Chef Jared Alden Hucks opened the Alden in early April in the Parkview on Peachtree mixed-use development in Chamblee.
An Atlanta native, Hucks grew up in nearby Brookhaven. After working in restaurants to pay for college, he fell in love with cooking, and graduated from the French Culinary Institute in New York City. Later, he traveled the world, working for renowned chefs in Australia, Thailand, Italy, Spain and Denmark.
His return to Atlanta a few years ago reconnected him with family and old friends, and Hucks partnered with Adam Fox of Domaine Select Wine and Spirits to operate a local supper club, Dogwood Table.
That opportunity provided the research and development that led to the Alden, where Hucks is creating an intimate dining experience in a bright space with lofty ceilings and contemporary design elements.
The open, exhibition-style kitchen is the focal point, allowing guests to interact with Hucks and his team, and opt for a tasting menu with beverage pairings.
The weekly dinner and brunch menus showcase seasonal ingredients in dishes that blend Hucks’ international culinary explorations with Southern influences.
North African harissa and chermoula spice up his shrimp and grits with greens. A “Pan Asian” soft coddled farm egg is served with bok choy, ginger, and rice crackers. Local spring lettuces with cucumber dressing are plated with a melange of carrot, beet root, radish, hemp hearts, and Capra Gia chevre.
Last week before service at the Alden, Hucks sat down to talk about the long journey to opening his first restaurant, and how his life has changed since coming back to Atlanta.
“In 2006, I left the country on a backpacking tour that was going to last 18 months, and I stayed gone for seven years. That became a big part of my career,” Hucks said. “I soon realized that if I wanted to keep traveling, I was going to need to start working, too.”
By 2010, Hucks wound up in San Sebastian, where he went to work for legendary Spanish chef Juan Mari Arzak. And with that on his resume, he moved on to Denmark and found a place in the kitchen at Noma, with René Redzepi, the chef who invented New Nordic cuisine.
“After I spent two months at Noma, I finally realized that there was a whole new generation of chefs behind me, and I was getting older, and it was time for me to come back to the States and do something of my own,” Hucks said. “I hadn’t seen my mom and dad much over the years. And I had reconnected with my high school sweetheart while I was in Spain.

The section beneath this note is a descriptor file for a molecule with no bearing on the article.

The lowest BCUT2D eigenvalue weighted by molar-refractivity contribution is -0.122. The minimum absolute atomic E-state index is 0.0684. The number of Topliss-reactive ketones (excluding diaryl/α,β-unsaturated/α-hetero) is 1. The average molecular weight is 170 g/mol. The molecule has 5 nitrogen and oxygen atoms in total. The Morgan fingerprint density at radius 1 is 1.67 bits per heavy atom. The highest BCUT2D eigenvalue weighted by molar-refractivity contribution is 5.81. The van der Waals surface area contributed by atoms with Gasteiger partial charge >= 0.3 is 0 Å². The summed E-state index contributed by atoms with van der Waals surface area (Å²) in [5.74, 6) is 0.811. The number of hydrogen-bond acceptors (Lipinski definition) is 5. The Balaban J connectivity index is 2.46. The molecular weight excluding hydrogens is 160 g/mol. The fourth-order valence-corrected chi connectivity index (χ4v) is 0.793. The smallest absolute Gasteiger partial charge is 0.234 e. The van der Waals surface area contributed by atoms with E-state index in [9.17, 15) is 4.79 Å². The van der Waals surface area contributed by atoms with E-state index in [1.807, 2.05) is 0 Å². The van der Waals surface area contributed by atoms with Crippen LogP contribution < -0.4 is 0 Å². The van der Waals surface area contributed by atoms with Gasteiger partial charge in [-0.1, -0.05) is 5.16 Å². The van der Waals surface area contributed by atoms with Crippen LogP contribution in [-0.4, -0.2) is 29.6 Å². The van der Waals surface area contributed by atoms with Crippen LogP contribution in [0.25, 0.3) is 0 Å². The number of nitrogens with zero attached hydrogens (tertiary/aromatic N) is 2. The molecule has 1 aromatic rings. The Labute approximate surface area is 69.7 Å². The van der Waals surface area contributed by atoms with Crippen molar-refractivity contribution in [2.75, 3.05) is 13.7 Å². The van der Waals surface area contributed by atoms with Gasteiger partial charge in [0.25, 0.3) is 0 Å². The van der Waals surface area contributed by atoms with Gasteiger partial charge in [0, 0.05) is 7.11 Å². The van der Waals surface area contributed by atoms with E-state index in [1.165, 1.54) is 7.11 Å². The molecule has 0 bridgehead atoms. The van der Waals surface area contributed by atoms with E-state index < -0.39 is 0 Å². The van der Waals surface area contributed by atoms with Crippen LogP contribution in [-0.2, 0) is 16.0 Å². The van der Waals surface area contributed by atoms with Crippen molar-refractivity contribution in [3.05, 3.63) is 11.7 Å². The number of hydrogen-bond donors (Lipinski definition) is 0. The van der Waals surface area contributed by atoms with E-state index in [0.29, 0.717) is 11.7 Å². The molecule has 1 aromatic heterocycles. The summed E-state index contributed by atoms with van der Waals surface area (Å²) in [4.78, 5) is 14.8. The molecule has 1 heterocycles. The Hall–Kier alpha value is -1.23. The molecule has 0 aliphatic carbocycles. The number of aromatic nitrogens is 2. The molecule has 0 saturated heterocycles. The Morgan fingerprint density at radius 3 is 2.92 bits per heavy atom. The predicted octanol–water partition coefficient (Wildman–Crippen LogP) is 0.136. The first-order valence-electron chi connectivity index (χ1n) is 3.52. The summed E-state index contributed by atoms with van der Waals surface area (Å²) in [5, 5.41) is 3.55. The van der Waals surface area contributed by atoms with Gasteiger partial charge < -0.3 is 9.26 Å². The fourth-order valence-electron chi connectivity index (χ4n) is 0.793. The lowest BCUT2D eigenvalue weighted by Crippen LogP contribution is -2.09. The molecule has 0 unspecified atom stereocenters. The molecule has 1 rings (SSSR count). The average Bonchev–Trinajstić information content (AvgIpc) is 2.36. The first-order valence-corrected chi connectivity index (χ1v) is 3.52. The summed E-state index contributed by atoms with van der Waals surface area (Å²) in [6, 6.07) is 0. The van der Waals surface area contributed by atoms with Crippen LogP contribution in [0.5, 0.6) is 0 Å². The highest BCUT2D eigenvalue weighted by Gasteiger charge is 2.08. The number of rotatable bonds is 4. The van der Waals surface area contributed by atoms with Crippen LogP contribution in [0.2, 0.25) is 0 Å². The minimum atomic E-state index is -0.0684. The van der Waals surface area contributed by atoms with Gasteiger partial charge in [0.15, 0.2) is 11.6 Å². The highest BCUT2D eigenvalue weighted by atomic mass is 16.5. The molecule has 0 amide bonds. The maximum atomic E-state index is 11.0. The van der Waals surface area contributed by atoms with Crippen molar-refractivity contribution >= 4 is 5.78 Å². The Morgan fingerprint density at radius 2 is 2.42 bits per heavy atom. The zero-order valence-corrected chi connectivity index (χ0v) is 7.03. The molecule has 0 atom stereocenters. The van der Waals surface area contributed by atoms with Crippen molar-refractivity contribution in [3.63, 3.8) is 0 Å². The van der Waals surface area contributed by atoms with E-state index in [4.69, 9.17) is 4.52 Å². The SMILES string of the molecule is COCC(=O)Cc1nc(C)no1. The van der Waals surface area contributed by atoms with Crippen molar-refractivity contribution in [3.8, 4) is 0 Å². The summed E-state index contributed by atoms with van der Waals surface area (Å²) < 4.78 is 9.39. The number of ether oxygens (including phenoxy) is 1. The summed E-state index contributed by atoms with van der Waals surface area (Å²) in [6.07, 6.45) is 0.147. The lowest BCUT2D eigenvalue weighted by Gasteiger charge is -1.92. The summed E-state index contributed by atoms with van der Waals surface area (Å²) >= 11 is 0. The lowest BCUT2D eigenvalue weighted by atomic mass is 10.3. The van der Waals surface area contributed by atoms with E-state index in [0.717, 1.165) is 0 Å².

“Now we’re engaged and we live in my childhood home. I never thought I would wind up back in Brookhaven in that house with my high school sweetheart. It’s been pretty surreal. It’s a full circle sort of story. Here I am right back in my old neighborhood, cooking at my restaurant, 3 miles from the house I grew up in.”
Originally, Hucks wanted to open a restaurant in Brookhaven, but he could never find the right spot. With its rapid growth, Chamblee suddenly became a viable option, and in 2016, he began the process of opening the Alden.
“The timing worked out perfectly,” Hucks said. “And it goes without saying that there’s more than enough traffic and people around here. It’s a great area with plenty of commerce. We started from dirt building the restaurant. The whole focal point was the kitchen, and the convivial feeling of being among old friends and familiar faces, and really just breaking down the barriers between the diners and the chefs.
“And it was important that I had a small space so that we could manage the concept and the quality of what we were trying to do. I did a lot of research on the design of the open kitchen. I was really inspired by a couple of places that David Chang had done, and so it’s a similar design to KO in New York.”
After six weeks of business, Hucks said he’s getting a pretty good feeling for what guests think of his food and his restaurant.
“When it’s a open kitchen, and you make that connection with people, you have a great idea what people think,” he said. “I get right in their faces and I read their reactions and I know that we’re making people happy. But it’s a work in progress. And each day we try to do it better.”
Support real journalism. Support local journalism. Subscribe to The Atlanta Journal-Constitution today. See offers.
Your subscription to the Atlanta Journal-Constitution funds in-depth reporting and investigations that keep you informed. Thank you for supporting real journalism.